About 13 minutes into Sam Raimi’s campy 1990 flick Darkman, the title character’s girlfriend is shown a diorama of a proposed riverfront development in her boss’s office. She has just stumbled across an incriminating memo which shows evidence of bribes made in support of the riverfront project. Her boss does his best to get her to look the other way. Showing her the diorama, he tries to convince her that the bribes were necessary to guarantee the future of the project. Predictably, she doesn’t want to just hand over the memo and forget about it, and mayhem ensues.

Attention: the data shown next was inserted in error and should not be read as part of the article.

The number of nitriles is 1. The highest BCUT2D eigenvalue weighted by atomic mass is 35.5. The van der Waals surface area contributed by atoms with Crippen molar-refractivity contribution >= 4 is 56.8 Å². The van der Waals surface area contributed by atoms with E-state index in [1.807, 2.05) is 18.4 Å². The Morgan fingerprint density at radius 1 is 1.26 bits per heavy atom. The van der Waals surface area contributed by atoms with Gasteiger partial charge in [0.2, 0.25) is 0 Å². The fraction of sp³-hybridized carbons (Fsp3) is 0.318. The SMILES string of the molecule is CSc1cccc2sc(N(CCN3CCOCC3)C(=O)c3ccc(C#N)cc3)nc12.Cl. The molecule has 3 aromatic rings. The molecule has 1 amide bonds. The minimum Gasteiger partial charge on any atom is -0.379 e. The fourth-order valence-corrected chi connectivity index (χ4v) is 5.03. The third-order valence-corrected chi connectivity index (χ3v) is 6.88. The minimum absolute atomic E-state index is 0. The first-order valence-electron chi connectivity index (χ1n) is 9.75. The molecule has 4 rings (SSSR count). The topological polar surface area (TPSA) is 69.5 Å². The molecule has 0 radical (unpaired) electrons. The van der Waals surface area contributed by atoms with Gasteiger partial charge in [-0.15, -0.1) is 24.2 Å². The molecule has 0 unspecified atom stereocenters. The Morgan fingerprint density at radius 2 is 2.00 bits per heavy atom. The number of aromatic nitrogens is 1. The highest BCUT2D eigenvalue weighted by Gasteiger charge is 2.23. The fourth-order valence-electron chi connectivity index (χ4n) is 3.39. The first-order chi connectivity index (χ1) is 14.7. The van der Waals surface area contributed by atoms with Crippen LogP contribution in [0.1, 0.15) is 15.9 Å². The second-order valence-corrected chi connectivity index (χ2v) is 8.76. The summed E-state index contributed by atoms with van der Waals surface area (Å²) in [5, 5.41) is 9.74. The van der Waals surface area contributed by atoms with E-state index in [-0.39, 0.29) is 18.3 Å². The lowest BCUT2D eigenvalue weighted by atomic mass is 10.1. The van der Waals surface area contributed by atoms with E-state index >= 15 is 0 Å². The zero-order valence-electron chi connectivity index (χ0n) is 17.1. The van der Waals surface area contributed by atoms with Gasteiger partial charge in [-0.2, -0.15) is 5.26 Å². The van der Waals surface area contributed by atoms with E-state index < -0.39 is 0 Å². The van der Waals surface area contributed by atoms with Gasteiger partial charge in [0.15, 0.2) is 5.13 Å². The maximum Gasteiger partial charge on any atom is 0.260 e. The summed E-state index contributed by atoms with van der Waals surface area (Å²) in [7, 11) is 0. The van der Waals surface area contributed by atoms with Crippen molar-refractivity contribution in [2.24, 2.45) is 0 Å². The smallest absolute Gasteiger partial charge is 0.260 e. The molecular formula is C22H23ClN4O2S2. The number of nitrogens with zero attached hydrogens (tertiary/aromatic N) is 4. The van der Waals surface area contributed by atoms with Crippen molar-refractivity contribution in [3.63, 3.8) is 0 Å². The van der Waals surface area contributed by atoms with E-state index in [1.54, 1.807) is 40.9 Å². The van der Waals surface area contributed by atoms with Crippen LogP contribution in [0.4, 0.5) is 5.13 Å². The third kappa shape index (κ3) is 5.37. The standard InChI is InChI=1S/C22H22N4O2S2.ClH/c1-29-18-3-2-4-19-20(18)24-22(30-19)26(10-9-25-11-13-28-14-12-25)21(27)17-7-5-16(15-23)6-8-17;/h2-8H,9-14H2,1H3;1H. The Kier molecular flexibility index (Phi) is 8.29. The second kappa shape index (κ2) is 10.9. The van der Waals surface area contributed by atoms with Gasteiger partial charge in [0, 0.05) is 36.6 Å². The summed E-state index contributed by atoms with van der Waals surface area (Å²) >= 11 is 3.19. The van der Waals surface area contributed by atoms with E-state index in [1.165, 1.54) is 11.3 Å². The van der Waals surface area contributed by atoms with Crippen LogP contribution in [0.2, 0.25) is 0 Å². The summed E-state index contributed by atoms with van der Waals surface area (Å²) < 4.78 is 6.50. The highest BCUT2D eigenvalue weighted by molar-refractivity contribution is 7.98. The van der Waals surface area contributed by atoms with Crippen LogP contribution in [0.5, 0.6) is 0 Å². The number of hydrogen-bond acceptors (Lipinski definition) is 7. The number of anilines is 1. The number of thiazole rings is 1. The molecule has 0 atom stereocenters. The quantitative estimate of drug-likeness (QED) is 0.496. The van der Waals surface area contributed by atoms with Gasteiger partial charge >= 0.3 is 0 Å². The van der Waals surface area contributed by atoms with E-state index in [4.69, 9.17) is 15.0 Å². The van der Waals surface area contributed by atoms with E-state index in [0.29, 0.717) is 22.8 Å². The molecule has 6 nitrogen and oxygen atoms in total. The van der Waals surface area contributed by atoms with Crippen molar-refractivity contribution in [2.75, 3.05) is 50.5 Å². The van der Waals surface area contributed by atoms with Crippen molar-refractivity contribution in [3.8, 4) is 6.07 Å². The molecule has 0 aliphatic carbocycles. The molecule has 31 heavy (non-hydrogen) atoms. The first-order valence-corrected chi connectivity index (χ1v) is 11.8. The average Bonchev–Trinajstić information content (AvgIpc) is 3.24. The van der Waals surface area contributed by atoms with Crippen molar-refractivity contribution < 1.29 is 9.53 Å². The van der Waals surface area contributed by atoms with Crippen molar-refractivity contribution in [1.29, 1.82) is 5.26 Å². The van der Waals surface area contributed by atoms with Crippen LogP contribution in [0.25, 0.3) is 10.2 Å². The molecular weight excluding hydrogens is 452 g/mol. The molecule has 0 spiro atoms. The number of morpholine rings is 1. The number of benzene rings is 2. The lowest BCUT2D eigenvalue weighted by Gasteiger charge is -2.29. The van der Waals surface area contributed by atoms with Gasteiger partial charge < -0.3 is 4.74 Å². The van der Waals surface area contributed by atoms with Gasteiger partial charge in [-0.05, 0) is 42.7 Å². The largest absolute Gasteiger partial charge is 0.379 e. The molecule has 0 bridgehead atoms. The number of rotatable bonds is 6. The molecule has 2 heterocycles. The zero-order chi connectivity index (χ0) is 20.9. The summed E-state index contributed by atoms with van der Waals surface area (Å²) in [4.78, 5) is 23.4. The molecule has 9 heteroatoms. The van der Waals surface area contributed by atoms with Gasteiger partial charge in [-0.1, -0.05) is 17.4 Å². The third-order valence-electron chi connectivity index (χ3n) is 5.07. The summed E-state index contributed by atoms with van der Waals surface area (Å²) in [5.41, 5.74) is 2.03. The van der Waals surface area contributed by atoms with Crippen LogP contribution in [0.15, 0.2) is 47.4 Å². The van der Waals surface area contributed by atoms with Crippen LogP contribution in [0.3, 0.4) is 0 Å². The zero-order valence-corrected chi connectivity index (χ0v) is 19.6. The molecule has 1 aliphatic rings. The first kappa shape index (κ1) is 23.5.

Most architectural dioramas are made of wood, paper, and plastic. What sets the diorama in Darkman apart is that it appears to be made entirely of transparent acrylic. The diorama is lit from below and the light is captured by the acrylic much like a chandelier. It becomes a glistening beacon in the dark, wood panelled office, adding substantial visual interest to a scene that would have otherwise been plain.